Economics: Doughnuts and Doing things Differently We explore how the natural world can inform and inspire us on the topic of Economics. Guided by Peter Lefort, we look at one way to think differently about Economics in the 21st Century: Doughnut Economics. At the core of the approach is the ‘Doughnut’ consisting of two concentric rings: a social foundation, to ensure that no one is left falling short on life’s essentials, and an ecological ceiling, to ensure that humanity does not collectively overshoot planetary boundaries. Between these two sets of boundaries lies a doughnut-shaped space that is both ecologically safe and socially just: a space in which humanity can thrive. We delve into the theory of Doughnut Economics as well as real-life applications: the Doughnut is being used on a county-scale in Cornwall Council, city-scale in Amsterdam, and nation-scale in Costa Rica. Peter Lefort is a Network Facilitator and Doughnut Economics Practitioner. He runs the University of Exeter’s Green Futures Network, connecting communities and organisations to the latest environmental research and resources. He has previously worked on the implementation of doughnut economics within the decision making processes of Cornwall Council, and is a founder member of the Cornwall Doughnut Collective. Peter is also a freelance facilitator and trainer, and is Co-Chair of the Transition Network. Whether you’re an Economics expert or newbie, we hope you enjoy this episode in which we touch on the links between Economy and Ecology and subjects including the importance of home, permission, mindset, systems, complexity, patterns, growth -- and Starling murmurations! To explore this and other subjects further, join our private Facebook group, 'Unfurling Podcast'. ~1: “Coaching through the Lens of Nature”~6: Dasgupta Review documents ~9: Peter Lefort~10: Green Futures Network~18: “Doughnut Economics” by Kate Raworth~22: Doughnut economics at Cornwall Council~34: Doughnut Economics Action Lab~42: Emergent Strategy” by Adrienne Maree Brown~46: Andy Stirling ~55: Doughnut Economics in Amsterdam ~55: Doughnut Economics in Costa Rica See acast.com/privacy for privacy and opt-out information.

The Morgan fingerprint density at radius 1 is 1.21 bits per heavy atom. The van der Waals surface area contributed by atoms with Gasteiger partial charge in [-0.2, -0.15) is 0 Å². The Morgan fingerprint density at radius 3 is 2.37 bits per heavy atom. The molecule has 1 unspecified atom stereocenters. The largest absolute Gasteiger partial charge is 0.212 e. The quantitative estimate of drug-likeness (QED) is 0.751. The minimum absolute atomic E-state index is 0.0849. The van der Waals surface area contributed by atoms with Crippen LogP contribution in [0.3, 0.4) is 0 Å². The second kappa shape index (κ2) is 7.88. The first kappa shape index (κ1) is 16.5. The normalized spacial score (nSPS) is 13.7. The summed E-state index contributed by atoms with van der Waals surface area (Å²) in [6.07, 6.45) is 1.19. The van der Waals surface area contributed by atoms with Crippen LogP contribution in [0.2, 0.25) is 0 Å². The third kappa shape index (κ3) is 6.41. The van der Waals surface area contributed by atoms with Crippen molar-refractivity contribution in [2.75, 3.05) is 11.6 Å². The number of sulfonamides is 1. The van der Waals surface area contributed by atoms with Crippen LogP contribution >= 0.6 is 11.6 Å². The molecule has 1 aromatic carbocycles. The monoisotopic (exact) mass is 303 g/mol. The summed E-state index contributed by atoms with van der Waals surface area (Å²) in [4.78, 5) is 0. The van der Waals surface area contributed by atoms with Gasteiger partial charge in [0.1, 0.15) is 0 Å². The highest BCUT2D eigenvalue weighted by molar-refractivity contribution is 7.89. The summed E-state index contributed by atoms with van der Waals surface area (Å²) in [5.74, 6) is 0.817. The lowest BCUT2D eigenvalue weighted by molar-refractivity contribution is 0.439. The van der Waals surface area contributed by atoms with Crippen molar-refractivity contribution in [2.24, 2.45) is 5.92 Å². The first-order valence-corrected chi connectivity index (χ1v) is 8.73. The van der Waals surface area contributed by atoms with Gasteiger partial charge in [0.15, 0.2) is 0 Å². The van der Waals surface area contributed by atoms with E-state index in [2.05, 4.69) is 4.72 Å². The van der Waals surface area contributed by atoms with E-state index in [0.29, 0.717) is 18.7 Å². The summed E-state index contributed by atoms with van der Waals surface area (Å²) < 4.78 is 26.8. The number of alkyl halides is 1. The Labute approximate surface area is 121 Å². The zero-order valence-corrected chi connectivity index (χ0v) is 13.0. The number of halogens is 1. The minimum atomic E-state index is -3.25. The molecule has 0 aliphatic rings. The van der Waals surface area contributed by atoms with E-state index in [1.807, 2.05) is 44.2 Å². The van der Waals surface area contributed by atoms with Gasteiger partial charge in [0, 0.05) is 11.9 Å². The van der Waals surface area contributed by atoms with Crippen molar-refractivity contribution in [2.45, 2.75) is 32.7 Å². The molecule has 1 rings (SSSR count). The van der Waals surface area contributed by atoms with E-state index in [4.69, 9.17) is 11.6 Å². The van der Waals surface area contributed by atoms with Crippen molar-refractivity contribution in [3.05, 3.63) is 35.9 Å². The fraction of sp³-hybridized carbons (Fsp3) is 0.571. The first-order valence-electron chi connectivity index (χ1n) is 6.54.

Language: Relating with the World Join Elizabeth and Catriona for a thought-provoking conversation with our episode guide Philippa Bayley as we delve into how language can help us relate with ourselves, other people, and the earth, and provide fresh perspectives and energy on topics such as climate change. Philippa is a research scientist turned public engagement practitioner and research manager with a passion to create unique spaces that help people think differently, whether that is 1:1 or in large-scale public events. She has worked across a range of disciplines from neuroscience to cybersecurity, but the heart of her work lies in rethinking our relationship with the earth. As part of our time together, we showcase ‘living-language-land’, which Philippa is one of the Creative Producers of. A recently-launched global nature language project for COP26, living-language-land experiments with how an expanded lexicon for our relationship with land and nature can both honour minority and endangered languages, and offer fresh inspiration for tackling our environmental crisis. We hope you enjoy this wide-ranging episode in which we touch on topics such as empathy, responsibility, right relationship, science and indigenous wisdom and learn new words from around the world. If you'd like to explore this and other subjects further, you're very welcome to join our private Facebook group, 'Unfurling Podcast'.References (with hyperlinks): ~0: Unfurling Podcast Facebook group~1: Unfurling One-Year Celebration LinkedIn Post~2: Philippa Bayley~2: “Language: Singing Land Back Into Being”, Unfurling Podcast~4: Elle Harrison~6: PhD in Neuroscience at UCL (brain development in embryonic zebrafish)~7: Cabot Institute for the Environment~7: Neville Gabie~11: living-language-land~ 12: “Braiding Sweetgrass: Indigenous Wisdom, Scientific Knowledge and the Teachings of Plants” by Robin Wall Kimmerer ~13: Noongar, Western Australia~14: Jessie Little Doe Baird, Wampanoag Language Revitalisation Project~17: Sardak: “the ancestors and owners of the land” from Ladakhi language, Ladakh, India~18: śaff: “track; print; unexpectedly, it turns out to be” from Mehri language, Southern Oman~19: Hyká: “name; stone; speech” from Mysk Kubun language, Central Colombia~20: Tiokasin Ghosthorse, Lakota, USA~24: Jessie Little Doe Baird: “In our language they left all the lessons for us.” ~27: British Council’s COP26 Creative Commissions programme~29: The Forgiveness Project</p